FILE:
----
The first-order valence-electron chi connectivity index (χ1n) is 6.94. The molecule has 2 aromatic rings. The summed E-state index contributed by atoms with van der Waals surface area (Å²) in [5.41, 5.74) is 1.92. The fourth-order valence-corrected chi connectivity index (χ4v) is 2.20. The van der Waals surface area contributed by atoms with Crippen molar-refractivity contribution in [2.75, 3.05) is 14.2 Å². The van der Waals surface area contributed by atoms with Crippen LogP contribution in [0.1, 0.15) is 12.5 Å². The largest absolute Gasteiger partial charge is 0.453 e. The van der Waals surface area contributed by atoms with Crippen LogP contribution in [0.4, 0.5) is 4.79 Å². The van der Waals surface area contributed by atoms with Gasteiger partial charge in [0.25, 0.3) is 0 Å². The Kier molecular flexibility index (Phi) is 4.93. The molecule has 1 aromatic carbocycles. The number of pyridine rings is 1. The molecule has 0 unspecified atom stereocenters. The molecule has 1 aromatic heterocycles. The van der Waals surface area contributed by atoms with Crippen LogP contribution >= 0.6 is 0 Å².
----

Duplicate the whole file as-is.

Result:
The first-order valence-electron chi connectivity index (χ1n) is 6.94. The molecule has 2 aromatic rings. The summed E-state index contributed by atoms with van der Waals surface area (Å²) in [5.41, 5.74) is 1.92. The fourth-order valence-corrected chi connectivity index (χ4v) is 2.20. The van der Waals surface area contributed by atoms with Crippen molar-refractivity contribution in [2.75, 3.05) is 14.2 Å². The van der Waals surface area contributed by atoms with Crippen LogP contribution in [0.1, 0.15) is 12.5 Å². The largest absolute Gasteiger partial charge is 0.453 e. The van der Waals surface area contributed by atoms with Crippen LogP contribution in [0.4, 0.5) is 4.79 Å². The van der Waals surface area contributed by atoms with Gasteiger partial charge in [0.25, 0.3) is 0 Å². The Kier molecular flexibility index (Phi) is 4.93. The molecule has 1 aromatic carbocycles. The number of pyridine rings is 1. The molecule has 0 unspecified atom stereocenters. The molecule has 1 aromatic heterocycles. The van der Waals surface area contributed by atoms with Crippen LogP contribution >= 0.6 is 0 Å².